Fairfield also adopted a complete streets policy in 2018.

Hurley said he’s seeing federal, state and local governments consider more alternate transportation programs, grants and projects.

“The town has been involved in at least a dozen grants and programs to improve pedestrian and bicycle opportunities,” he said.

Nursick said the state started shifting from a car-centric approach to be more inclusive about 15 years ago, gradually expanding its programs and funding for these initiatives over time. He credits the move to residents expressing more of a desire for it.

“We have incorporated and embraced the ‘Complete Streets’ movement and support the importance — now more than ever — of our obligation to consider the needs of all users of the transportation network,” he said.

At one time, the state didn’t allow standalone sidewalk projects and now many of the DOT municipality-based programs support installing sidewalks and cycling trails. It also closed gaps in existing trail systems with a big funding push during the LetsGoCT initiative a few years ago, Nursick said.

As part of the shifting approach, the state also launched the Community Connectivity Program about five years ago, which helps with planning and funding for non-motorized transportation. It’s awarded 90 grants so far, totaling more than $30 million in the past three years. The state has also partnered with municipalities to complete more than 80 road safety audits through the program, Nursick said.

Two of those safety audits were done in Fairfield’s Southport and Grasmere neighborhoods, which allowed the town to get grant money for sidewalk and safety projects there, Hurley said.

Westport completed a road safety audit in 2016 and a corridor study in 2019. The latter made specific recommendations for bicycle friendly improvements along Riverside Avenue between the downtown area and Saugatuck, Ratkiewich said.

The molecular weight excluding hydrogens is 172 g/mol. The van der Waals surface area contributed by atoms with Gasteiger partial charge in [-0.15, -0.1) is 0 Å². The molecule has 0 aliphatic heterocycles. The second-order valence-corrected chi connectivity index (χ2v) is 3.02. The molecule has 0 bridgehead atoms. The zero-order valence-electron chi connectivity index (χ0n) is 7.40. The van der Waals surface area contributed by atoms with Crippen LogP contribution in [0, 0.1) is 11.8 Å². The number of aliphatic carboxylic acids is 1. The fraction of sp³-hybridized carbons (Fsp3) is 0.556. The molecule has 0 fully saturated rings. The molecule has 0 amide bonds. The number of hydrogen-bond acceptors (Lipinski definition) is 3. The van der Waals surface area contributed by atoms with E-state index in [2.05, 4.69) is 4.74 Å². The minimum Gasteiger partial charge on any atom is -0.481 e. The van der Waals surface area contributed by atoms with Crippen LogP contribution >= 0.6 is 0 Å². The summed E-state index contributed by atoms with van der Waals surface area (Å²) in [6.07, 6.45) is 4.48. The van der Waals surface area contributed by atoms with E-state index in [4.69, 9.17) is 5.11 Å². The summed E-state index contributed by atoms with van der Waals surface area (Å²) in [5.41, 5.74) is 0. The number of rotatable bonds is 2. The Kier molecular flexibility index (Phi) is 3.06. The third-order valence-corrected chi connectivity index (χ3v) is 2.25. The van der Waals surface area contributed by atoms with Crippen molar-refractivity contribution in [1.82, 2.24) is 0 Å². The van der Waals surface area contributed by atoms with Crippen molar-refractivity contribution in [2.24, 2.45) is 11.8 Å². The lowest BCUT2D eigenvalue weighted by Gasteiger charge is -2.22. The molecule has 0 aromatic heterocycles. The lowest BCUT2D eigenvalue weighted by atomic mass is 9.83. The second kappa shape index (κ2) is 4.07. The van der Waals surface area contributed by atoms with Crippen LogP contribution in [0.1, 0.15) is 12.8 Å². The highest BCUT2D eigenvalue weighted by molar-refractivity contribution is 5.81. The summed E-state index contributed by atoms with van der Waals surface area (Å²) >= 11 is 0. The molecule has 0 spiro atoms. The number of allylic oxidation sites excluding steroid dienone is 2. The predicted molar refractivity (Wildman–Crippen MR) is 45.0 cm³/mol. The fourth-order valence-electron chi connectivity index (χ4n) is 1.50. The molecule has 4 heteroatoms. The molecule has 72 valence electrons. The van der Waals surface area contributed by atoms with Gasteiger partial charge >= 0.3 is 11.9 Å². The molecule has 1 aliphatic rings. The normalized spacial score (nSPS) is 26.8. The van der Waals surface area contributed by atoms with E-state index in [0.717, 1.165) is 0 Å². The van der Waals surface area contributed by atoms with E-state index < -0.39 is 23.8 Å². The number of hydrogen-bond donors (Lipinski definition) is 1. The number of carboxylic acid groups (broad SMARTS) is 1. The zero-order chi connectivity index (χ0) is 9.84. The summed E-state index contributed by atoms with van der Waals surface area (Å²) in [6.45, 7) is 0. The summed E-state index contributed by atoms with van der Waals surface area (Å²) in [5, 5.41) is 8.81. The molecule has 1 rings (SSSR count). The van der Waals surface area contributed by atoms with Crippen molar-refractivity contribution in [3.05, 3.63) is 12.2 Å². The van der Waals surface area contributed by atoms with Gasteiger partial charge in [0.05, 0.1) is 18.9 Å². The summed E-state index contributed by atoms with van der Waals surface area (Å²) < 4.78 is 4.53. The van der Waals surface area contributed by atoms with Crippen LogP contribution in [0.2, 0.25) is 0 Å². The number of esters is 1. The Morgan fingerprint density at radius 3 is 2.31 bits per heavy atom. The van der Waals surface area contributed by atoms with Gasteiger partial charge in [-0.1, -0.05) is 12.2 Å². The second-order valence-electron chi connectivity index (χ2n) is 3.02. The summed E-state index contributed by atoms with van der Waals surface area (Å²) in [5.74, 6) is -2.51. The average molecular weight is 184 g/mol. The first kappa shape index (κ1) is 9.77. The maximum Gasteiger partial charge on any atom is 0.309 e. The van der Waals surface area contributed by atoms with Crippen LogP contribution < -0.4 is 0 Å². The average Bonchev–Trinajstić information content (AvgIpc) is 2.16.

“We are still looking at implementing these solutions,” he said.

Planning for the future

Nursick said the DOT is really starting to examine pedestrian safety in future projects, which are outlined in the state’s Comprehensive Pedestrian Safety Strategy.

The department already expands shoulder widths where possible during repaving projects to help improve pedestrian and cycling access and safety.

“As an agency, we are also focusing efforts on pedestrian safety initiatives, which includes improving crosswalks at unsignalized intersections with enhanced pavement markings and warning signs on all state roadways and many municipally owned roads,” he said.

There’s also more money available for the Local Transportation Capital Improvement Program and the Community Connectivity Grant Program, with hopes of switching the latter from bonding to the budget itself, making the funding more consistent, Nursick said.

He said the success of these programs has helped contribute to the consistent executive and legislative support for funding them.

Hurley has also seen more federal and state money for bike, pedestrian and public transportation, adding there may be additional stimulus funding available in the future with the pandemic.

“The town continues to work with neighborhoods, public requests and government organizations to increase funding opportunities to maintain and provide new infrastructure for alternate transportation,” Hurley said.